The gut microbiota differs significantly between patients with major depressive disorder (MDD) and healthy individuals and may be modifiable with a probiotic diet to improve stress and depression scores, two new studies suggest.
In one study, investigators compared stool samples between patients with MDD and healthy controls. They found significant differences in bacterial profiles between the two groups, as well as between patients who responded vs those who were resistant to treatment.
“This finding further supports the relevance of an altered composition of the gut microbiota in the etiopathogenesis of MDD and suggests a role in response to antidepressants,” coinvestigator Andrea Fontana, MSc, Fondazione IRCCS Casa Sollievo della Sofferenza, San Giovanni Rotondo, Italy, said in an interview.
Results from the second study showed significant improvements in self-reported stress, anxiety, and depression scores in healthy individuals following a “psychobiotic” diet (using probiotics or prebiotics to manipulate the microbiota to improve mental health) that was rich in fruit, vegetables, and fermented foods vs. those who received dietary advice alone.
The investigators, led by Kirsten Berding, PhD, APC Microbiome Ireland, University College Cork, Ireland, now plan on testing their psychobiotic diet in patients with MDD and hope the findings could be helpful in “the development of adjuvant therapeutic opportunities” where pharmacologic treatment is not effective.
Both studies were presented at the virtual congress of the European College of Neuropsychopharmacology, held online this year because of the COVID-19 pandemic.
A “hallmark” of major depression
Mr. Fontana and colleagues note that the mostly suboptimal response to pharmacologic treatments among patients with MDD is one of the factors that “contributes to the large socioeconomic burden” of the disease.
Previous research shows patients with MDD have gut dysbiosis, or an imbalance in the natural flora; that antidepressants have antimicrobial properties; and that probiotics have an antibiotic effect. However, the correlation between the composition of the gut microbiota and antidepressant response is poorly understood.
The investigators recruited 34 patients with MDD (aged 18-70 years) who were in a euthymic phase and who did not have comorbid conditions that could affect the gut microbiota.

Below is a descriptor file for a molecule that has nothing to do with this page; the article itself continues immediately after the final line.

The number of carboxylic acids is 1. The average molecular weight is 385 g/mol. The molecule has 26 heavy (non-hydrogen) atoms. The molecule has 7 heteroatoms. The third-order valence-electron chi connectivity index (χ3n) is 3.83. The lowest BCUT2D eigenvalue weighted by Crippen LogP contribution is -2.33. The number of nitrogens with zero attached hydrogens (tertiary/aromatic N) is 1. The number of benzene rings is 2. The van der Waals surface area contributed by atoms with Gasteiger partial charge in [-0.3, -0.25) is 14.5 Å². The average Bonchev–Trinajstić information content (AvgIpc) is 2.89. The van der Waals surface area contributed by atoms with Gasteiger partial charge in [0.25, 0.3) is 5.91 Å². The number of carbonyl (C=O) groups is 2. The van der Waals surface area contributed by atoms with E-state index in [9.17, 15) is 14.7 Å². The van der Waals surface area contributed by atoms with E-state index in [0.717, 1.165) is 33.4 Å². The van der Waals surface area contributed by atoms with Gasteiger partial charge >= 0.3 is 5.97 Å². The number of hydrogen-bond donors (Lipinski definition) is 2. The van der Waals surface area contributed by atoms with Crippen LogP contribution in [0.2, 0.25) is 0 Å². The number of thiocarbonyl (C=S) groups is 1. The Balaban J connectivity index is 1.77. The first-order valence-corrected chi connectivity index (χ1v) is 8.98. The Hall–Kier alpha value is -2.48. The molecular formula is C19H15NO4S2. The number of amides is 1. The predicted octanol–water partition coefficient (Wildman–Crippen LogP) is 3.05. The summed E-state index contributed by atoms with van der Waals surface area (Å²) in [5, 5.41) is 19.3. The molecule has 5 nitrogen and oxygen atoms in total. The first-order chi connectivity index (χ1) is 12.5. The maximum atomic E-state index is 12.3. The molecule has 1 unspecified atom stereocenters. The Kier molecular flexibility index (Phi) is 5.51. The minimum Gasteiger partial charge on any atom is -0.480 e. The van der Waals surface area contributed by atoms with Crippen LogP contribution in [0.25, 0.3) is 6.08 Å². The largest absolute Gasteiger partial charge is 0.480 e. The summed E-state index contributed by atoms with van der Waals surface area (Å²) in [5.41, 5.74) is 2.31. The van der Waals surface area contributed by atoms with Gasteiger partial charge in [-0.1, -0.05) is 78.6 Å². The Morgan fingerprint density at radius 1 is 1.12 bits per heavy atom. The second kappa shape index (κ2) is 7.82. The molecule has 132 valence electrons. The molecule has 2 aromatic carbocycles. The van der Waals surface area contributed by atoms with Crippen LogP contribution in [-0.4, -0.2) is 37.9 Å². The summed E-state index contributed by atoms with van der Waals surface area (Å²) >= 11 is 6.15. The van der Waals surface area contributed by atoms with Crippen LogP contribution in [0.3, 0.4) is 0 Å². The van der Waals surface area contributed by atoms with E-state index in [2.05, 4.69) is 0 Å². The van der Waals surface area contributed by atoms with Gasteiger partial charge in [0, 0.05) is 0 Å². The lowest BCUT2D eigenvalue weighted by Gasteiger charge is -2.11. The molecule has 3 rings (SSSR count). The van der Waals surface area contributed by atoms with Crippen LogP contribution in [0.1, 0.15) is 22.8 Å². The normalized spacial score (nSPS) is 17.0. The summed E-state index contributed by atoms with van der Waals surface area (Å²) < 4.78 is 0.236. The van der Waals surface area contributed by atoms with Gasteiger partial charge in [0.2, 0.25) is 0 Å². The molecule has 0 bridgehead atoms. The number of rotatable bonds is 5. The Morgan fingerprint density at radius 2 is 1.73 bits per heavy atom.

Eight patients were treatment resistant, defined as a poor response to at least two adequate trials of different antidepressant classes, while 19 were treatment responsive and seven were treatment naive.
The researchers also recruited 20 healthy individuals via word of mouth to act as the control group. There were no significant differences between patients and the control group in terms of baseline characteristics.
Genomic sequencing of bacteria obtained from stool samples showed that it was possible to distinguish between patients with MDD and the healthy individuals, especially at the family, genus, and species levels.
In particular, there were significant differences in the Paenibacillaceae and Flavobacteriaceaea families, for the genus Fenollaria, and the species Flintibacter butyricus, Christensenella timonensis, and Eisenbergiella massiliensis, among others.
Results also showed that the phyla Proteobacteria, Tenericutes, and the family Peptostreptococcaceae were more common in patients with treatment-resistant MDD, whereas the phylum Actinobacteria was more abundant in treatment responders.
Moreover, several bacteria were found only in the microbiota of patients with treatment-resistant MDD, while others were seen only in treatment-responsive patients. This made it possible to discriminate not only between treatment-resistant and -responsive patients but also between those two patient groups and healthy controls.
“The results of our study confirm that gut dysbiosis is a hallmark of MDD, and suggests that the gut microbiota of patients with treatment-resistant MDD significantly differs from responders to antidepressants,” Mr. Fontana said.